How To Set Your Businesses Pricing

If you’re unsure about your pricing, take a look at your much bigger competitors or even those of a similar size. Now,Business Pricing you do have to compare apples with apples, but looking at their delivery, how far away are you from them? Do you really understand your marketplace? And are you constantly attending courses to evolve your knowledge and understanding of your industry best practice? To stay fresh? Do you understand the strategy behind what you’re trying to do? If so, you’ll absolutely wipe the floor with the majority of your competitors.

Also, if your client comes back and says your pricing is a bit on the high side (I’d always say that you should be in the top third price wise), ask them what they think their budget could stretch to. I’d never suggest reducing your price but you could offer to ‘part fund’ the first three months of the treatment to show the value that you bring (remember FS from your V x D + FS > R sales equation). This is also known as their puppy dog sales tactic, so, someone comes into a pet shop because they’ve been dragged in there by the kids and the kids are pestering for a puppy. The pet shop owners says take the puppy for the weekend, the kids

will be fed up of looking after it by the end of the weekend and be back on their Xbox, which they are, but by then the parents (the decision makers) absolutely love the puppy and wouldn’t part with it, so return to the pet shop, buy the puppy and a load of other stuff that’s needed for looking after it. What’s your puppy?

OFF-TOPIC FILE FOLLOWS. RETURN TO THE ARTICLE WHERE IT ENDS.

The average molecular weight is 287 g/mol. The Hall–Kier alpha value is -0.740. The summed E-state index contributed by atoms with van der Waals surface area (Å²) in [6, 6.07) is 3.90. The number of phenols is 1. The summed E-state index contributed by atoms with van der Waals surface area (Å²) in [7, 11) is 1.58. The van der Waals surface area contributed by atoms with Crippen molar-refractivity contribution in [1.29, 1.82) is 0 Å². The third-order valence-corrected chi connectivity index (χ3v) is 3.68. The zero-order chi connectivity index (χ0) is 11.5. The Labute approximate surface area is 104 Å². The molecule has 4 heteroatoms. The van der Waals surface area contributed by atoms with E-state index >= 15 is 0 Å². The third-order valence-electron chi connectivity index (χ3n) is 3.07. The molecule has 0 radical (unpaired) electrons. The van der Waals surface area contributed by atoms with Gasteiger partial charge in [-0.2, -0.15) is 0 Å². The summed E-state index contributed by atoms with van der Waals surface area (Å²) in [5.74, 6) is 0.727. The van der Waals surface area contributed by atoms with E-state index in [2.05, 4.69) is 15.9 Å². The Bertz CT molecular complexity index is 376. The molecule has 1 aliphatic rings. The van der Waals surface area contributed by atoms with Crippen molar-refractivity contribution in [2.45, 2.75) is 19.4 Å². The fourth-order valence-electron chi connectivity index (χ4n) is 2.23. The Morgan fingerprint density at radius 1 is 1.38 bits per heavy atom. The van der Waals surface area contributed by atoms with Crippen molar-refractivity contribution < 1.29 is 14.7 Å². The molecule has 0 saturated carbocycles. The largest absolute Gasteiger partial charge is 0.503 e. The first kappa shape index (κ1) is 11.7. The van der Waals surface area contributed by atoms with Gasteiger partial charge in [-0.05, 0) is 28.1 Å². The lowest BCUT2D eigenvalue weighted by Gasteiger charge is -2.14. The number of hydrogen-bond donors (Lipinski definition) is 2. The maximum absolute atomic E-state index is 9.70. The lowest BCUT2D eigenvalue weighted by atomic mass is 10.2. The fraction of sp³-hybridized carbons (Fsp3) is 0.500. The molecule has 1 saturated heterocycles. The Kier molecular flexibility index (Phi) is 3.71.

One last thing on pricing; have you noticed that the clients that push you down on price are a bigger pain in the arse and typically take more of your time than any other client? It’s often questionable if you actually make any money from them. Plus, while you’re spending all your time looking after them you’re ignoring your well-paying clients that take a fraction of your time. They may be sitting there feeling unappreciated and thinking of leaving you (68% of lost clients go because they thought you didn’t care). I bet when you took on these people that just drain you resources,  you had a gut feeling that they were going to bit difficult but decided to ignore it and thought it would be okay.

Do yourself a favour, and if you can’t educate them into understanding how great you are and what they need to do to make this a win-win partnership, ditch them and  give them to your competitors. You’ll feel better, you’ll have more time to grow your business with the clients you want, and you’ll feel good about that too.

And if potential clients not turning up to appointments is an issue for you, it’s really important that you get a deposit for two reasons. Firstly, if somebody pays a deposit no matter what the amount, they’re much more likely to turn up. Once they’ve let you down it will be almost impossible to get hold of them because they’ll feel guilty and so won’t want to talk to you. And secondly it’s important that you value your time and if somebody is going to let you down they still need to pay something.

By Alan Adams

About 

As an award-winning business coach and bestselling author, Alan S Adams has helped hundreds of businesses across the UK to move from simply surviving to positively thriving. The publication of his second book Passion To Profit: 7 Steps To Building A Kick-Ass Agency and his third book, The Beautiful Business: Secrets to Sculpting Your Ultimate Clinic, sees him focus very specifically on creative agencies and aesthetic clinic sector, sharing advice and guidance with the potential to revolutionise turnover, client retention and overall growth. Alan was also recognised by Enterprise Nation as one of the UK’s Top 50 Advisors and APCTC Coach of The Year Finalist.

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